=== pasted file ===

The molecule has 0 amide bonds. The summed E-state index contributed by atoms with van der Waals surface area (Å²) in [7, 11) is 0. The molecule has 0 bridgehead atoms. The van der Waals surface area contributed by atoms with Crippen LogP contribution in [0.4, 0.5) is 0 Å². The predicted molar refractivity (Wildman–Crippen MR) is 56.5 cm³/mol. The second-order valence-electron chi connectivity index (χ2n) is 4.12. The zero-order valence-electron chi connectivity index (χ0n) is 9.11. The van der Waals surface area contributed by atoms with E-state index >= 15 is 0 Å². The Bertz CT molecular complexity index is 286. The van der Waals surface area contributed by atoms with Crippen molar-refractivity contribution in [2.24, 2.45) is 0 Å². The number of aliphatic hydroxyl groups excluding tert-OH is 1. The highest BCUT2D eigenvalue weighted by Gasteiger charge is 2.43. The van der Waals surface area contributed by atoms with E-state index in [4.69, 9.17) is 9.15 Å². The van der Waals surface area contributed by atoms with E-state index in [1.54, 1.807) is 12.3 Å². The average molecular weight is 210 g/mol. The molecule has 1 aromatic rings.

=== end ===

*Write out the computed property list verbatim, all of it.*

The molecule has 0 amide bonds. The summed E-state index contributed by atoms with van der Waals surface area (Å²) in [7, 11) is 0. The molecule has 0 bridgehead atoms. The van der Waals surface area contributed by atoms with Crippen LogP contribution in [0.4, 0.5) is 0 Å². The predicted molar refractivity (Wildman–Crippen MR) is 56.5 cm³/mol. The second-order valence-electron chi connectivity index (χ2n) is 4.12. The zero-order valence-electron chi connectivity index (χ0n) is 9.11. The van der Waals surface area contributed by atoms with E-state index >= 15 is 0 Å². The Bertz CT molecular complexity index is 286. The van der Waals surface area contributed by atoms with Crippen molar-refractivity contribution in [2.24, 2.45) is 0 Å². The number of aliphatic hydroxyl groups excluding tert-OH is 1. The highest BCUT2D eigenvalue weighted by Gasteiger charge is 2.43. The van der Waals surface area contributed by atoms with E-state index in [4.69, 9.17) is 9.15 Å². The van der Waals surface area contributed by atoms with E-state index in [1.54, 1.807) is 12.3 Å². The average molecular weight is 210 g/mol. The molecule has 1 aromatic rings.